- The Washington Times - Sunday, October 2, 2005

SEATTLE - Laurieann Cossey has always struggled with her weight. Four years ago, she was diagnosed with diabetes. Now, six months pregnant and struggling to get by, the single mother tries to make sure her 1-year-old son gets the fruits and vegetables he needs.

“I worry a lot about my son being obese,” said Miss Cossey, whose mother and grandmother also had diabetes.

Miss Cossey, 43, and her son, Andrew, survive on food stamps, trips to the food bank, and a state program for pregnant women and their children that provides essentials such as dairy products, fruit juice and cereal.

She knows that both she and her son should be eating more fruits and vegetables, but boxed macaroni and cheese costs less than $1 to feed the whole family, while a fresh chicken breast and steamed vegetables cost about $2.60 per serving.

“I’m sure we’d all like to feed our children a nice healthy chicken breast and asparagus,” she said on a visit to a vegetable market. But pasta, canned vegetables and hamburger are much more likely to be on Miss Cossey’s table.

Scientists, doctors and government officials are working on ways to get poor families to eat healthier food.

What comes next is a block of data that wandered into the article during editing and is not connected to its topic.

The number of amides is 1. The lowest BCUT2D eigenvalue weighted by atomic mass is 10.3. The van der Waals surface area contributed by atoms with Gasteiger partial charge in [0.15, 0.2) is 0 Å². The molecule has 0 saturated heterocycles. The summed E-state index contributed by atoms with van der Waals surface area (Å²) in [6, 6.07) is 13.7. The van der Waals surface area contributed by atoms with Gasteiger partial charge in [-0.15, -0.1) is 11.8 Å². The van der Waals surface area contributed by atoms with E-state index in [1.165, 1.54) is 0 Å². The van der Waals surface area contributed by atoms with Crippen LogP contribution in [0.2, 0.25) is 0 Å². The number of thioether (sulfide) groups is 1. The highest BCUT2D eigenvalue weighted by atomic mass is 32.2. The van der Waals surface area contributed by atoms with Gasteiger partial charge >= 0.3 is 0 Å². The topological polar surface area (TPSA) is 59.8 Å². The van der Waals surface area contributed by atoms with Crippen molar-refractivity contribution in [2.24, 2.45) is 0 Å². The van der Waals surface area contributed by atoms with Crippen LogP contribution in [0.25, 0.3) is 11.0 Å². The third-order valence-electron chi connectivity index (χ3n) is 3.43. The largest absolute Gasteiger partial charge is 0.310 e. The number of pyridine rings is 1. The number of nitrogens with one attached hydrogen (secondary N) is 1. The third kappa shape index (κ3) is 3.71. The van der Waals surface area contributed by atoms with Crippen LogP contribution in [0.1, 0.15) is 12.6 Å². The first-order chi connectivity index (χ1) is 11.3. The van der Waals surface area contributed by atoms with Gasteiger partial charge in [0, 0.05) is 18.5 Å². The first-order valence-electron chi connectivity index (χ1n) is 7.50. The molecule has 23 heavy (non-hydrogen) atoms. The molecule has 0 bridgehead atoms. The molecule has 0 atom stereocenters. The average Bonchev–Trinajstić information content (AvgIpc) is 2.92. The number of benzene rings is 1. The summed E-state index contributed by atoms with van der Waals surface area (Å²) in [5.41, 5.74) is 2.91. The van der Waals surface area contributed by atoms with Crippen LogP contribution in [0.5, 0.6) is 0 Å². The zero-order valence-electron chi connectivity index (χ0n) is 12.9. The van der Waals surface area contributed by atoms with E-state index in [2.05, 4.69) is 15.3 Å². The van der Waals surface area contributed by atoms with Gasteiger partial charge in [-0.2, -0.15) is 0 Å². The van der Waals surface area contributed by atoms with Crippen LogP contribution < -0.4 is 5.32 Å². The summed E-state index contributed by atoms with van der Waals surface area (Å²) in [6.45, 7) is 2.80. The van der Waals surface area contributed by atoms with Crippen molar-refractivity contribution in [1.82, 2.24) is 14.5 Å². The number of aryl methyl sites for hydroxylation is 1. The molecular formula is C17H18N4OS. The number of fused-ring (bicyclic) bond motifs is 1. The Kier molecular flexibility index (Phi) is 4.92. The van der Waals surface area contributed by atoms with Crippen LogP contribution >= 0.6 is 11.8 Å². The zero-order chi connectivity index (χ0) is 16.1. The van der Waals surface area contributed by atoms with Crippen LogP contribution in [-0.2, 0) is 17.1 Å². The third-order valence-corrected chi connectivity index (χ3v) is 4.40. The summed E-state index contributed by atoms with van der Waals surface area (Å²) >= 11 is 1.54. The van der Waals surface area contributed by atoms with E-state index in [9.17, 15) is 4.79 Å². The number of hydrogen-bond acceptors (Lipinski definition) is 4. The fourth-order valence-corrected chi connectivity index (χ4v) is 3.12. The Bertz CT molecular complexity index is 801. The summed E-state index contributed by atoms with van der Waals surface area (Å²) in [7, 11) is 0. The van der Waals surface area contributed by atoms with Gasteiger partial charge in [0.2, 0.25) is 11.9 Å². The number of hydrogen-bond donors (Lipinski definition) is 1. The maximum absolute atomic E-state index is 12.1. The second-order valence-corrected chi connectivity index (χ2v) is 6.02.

The poor have more barriers to dealing with obesity, eating healthy and leading an active life, said Dr. Lydia Tinajero-Deck, a pediatrician who works on an obesity program at Children’s Hospital & Research Center in Oakland, Calif.

Fast-food restaurants are more common in poor neighborhoods than fresh produce markets. Many parents, sometimes working two jobs, don’t have the time to cook healthy meals, and fresh food is more costly.

“Energy-dense foods rich in starch, sugar or fat are the cheapest option for the consumer,” said Adam Drewnowski, director of the Center for Public Health Nutrition at the University of Washington. “As long as the healthier lean meats, fish and fresh produce are more expensive, obesity will continue to be a problem for the working poor.”

Dr. David L. Katz of Yale-Griffin Prevention Research Center advocates vegetable subsidies, including a junk-food tax that would use the money to lower the price of vegetables, as well as pay for anti-obesity programs.

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